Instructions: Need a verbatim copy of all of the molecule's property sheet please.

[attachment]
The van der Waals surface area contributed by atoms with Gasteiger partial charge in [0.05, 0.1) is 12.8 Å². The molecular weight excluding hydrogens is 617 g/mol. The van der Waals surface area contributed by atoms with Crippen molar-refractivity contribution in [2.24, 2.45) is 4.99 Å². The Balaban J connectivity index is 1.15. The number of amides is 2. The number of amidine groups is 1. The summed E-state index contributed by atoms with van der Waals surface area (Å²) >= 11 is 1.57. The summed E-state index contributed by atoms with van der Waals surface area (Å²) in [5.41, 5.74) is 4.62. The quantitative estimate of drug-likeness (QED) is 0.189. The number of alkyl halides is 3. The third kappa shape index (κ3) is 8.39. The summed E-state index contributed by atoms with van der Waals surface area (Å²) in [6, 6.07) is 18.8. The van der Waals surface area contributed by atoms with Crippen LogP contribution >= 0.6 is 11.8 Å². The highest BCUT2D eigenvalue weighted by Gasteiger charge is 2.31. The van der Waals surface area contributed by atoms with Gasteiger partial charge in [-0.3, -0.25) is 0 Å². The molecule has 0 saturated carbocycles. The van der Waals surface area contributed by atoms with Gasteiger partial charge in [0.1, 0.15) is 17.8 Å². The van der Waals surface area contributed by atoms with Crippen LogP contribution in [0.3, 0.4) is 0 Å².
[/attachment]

The van der Waals surface area contributed by atoms with Gasteiger partial charge in [0.05, 0.1) is 12.8 Å². The molecular weight excluding hydrogens is 617 g/mol. The van der Waals surface area contributed by atoms with Crippen molar-refractivity contribution in [2.24, 2.45) is 4.99 Å². The Balaban J connectivity index is 1.15. The number of amides is 2. The number of amidine groups is 1. The summed E-state index contributed by atoms with van der Waals surface area (Å²) >= 11 is 1.57. The summed E-state index contributed by atoms with van der Waals surface area (Å²) in [5.41, 5.74) is 4.62. The quantitative estimate of drug-likeness (QED) is 0.189. The number of alkyl halides is 3. The third kappa shape index (κ3) is 8.39. The summed E-state index contributed by atoms with van der Waals surface area (Å²) in [6, 6.07) is 18.8. The van der Waals surface area contributed by atoms with Crippen LogP contribution >= 0.6 is 11.8 Å². The highest BCUT2D eigenvalue weighted by Gasteiger charge is 2.31. The van der Waals surface area contributed by atoms with Gasteiger partial charge in [-0.3, -0.25) is 0 Å². The molecule has 0 saturated carbocycles. The van der Waals surface area contributed by atoms with Gasteiger partial charge in [0.1, 0.15) is 17.8 Å². The van der Waals surface area contributed by atoms with Crippen LogP contribution in [0.3, 0.4) is 0 Å².